They're kind of a Frankenphone, a combination of the T50 and T30 from what I understand (the magnets from one, diaphragm from the other). Haven't modded them yet, as in stock form they've got a rather curious signature, kinda warm and honky but pleasant. I may just leave 'em be since they're so rare. Speaking of which, I also have Kabeer's Aiwa HP-500. Only like two or three of these things have ever been documented in the wild. I believe the magnets are the same as the T50s, and the diaphragm is like the Sansui SS-100's which is likely another Fostex OEM as it has a similar voice coil (but the T30's diaphragm material).

 

Phew. Kinda confusing.

 

But the Aiwas sound amazing, easily one of the best vintage orthos I've ever heard, pretty much comparable to the LCD-2 and best modded T50RPs out there.

 

 

All info and pictures courtesy of Wikiphonia.

Ahh that explains the Sansui thingy I saw on Yahoo Auctions the other day........ 

Warning: Spoiler! (Click to show)
I think It went for 10 dollars...... Eeep  :( If I knew it was rare....... 
post #19060 of 21420

^ whut.

.

You sure it wasn't a Pioneer they look near identical.

silver, round, large, 100 in the nameplate?

 

this?

Created with GIMP


Edited by nick n - 10/12/13 at 11:02pm
post #19061 of 21420
Quote:
Originally Posted by nick n View Post
 

^ whut.

.

You sure it wasn't a Pioneer they look near identical.

silver, round, large, 100 in the nameplate?

 

this?

Created with GIMP

saw that as well but 

Warning: Spoiler! (Click to show)
no one bought them.....
post #19062 of 21420

no one bought the Pioneers I suspect lol

 

Those are Sansui SS-100 in that picture.

 In moments like that, Wikiphonia is your best friend :)

 

Do partake next time. There's ALWAYS a next time

post #19063 of 21420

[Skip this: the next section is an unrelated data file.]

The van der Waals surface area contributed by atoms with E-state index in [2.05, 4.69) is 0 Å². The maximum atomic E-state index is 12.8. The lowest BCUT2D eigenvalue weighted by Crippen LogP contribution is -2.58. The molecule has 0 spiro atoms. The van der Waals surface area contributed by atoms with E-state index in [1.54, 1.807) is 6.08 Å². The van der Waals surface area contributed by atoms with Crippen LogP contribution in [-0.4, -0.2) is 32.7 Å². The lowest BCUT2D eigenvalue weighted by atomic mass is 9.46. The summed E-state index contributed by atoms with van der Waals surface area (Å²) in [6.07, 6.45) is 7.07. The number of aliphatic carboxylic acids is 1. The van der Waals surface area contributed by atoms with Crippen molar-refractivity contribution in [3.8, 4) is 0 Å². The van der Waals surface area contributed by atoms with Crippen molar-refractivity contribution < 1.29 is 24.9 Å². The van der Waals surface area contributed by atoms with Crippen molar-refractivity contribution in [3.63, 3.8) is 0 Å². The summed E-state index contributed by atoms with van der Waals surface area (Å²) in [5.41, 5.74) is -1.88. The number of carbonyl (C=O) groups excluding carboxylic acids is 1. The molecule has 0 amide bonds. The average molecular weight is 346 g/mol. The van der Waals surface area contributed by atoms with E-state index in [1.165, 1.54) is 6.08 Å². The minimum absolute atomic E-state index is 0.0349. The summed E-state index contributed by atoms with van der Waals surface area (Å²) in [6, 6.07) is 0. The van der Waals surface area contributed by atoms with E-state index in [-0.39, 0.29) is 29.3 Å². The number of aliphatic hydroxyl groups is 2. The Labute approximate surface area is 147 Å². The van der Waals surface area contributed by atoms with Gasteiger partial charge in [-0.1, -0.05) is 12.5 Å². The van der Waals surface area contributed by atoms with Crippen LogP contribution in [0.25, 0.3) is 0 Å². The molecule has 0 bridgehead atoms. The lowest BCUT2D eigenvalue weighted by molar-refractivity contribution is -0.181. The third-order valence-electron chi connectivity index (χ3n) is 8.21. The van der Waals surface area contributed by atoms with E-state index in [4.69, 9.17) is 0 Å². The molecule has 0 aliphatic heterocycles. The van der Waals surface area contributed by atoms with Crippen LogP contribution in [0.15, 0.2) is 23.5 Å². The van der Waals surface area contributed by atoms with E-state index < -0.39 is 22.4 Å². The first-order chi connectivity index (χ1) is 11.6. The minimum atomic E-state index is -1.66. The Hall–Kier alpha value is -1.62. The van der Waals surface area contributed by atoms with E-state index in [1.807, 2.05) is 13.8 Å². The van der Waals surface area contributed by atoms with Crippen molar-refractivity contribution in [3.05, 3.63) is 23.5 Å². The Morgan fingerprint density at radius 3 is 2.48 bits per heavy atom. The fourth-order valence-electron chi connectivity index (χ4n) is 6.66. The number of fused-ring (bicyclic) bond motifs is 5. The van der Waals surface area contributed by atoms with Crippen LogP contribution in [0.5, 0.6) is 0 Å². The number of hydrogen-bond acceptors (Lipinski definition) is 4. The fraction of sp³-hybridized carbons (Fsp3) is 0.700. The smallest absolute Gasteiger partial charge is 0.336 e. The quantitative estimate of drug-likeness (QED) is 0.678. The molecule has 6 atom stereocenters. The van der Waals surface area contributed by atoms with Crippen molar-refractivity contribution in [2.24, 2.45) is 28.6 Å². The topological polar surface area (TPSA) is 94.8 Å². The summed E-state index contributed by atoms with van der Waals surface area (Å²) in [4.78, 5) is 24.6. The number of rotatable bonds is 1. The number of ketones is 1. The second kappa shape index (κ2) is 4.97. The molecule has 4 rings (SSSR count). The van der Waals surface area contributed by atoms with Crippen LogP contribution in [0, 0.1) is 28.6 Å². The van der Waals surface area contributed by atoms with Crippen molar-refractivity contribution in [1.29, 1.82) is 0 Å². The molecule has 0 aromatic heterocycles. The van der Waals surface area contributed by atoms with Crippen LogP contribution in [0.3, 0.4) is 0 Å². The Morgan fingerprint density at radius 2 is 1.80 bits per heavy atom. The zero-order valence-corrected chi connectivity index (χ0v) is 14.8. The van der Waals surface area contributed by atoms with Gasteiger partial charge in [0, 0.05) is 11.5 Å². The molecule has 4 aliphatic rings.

Thread Starter 

The Sansui SS-100 is fairly "eh" in terms of sound, but it looks really nice, so it's popular. Last auction for one I saw it go for like 700 USD which is insane. Usually it goes for around $300-400, which is still sort of insane.

 

Sansui made a few different models, and there are some other makes that look similar.

post #19064 of 21420
Quote:
Originally Posted by blueangel2323 View Post
 

You may also be having power quality issues. After midnight there are very few people dirtying up your power. Have you tried a power conditioner? It will do absolutely nothing for you if you already have clean power, but if the power in your area is poor then it can make a dramatic difference.

 

I think I will need to change up power cords or use a distributer in the future so a power conditioner might work very well.  Same album now sounds ordinary, blurry and grainy.  I might also try a few more shunt filters around the place to see if I can avoid in-series power filtering.  I had a suspicion it might be power, so I think it's worth looking into (I can make shunt filters from $15 worth of components so not much risk there).

 

EDIT: I thnk i figured it out - the sunf filter I was using on the hifi circuit seems to have been doing more harm that good.  No idea why.


Edited by drez - 10/13/13 at 2:13am
post #19065 of 21420
Quote:
Originally Posted by MuppetFace View Post
 

The Sansui SS-100 is fairly "eh" in terms of sound, but it looks really nice, so it's popular. Last auction for one I saw it go for like 700 USD which is insane. Usually it goes for around $300-400, which is still sort of insane.

 

Sansui made a few different models, and there are some other makes that look similar.

Ohh that explains a lot :P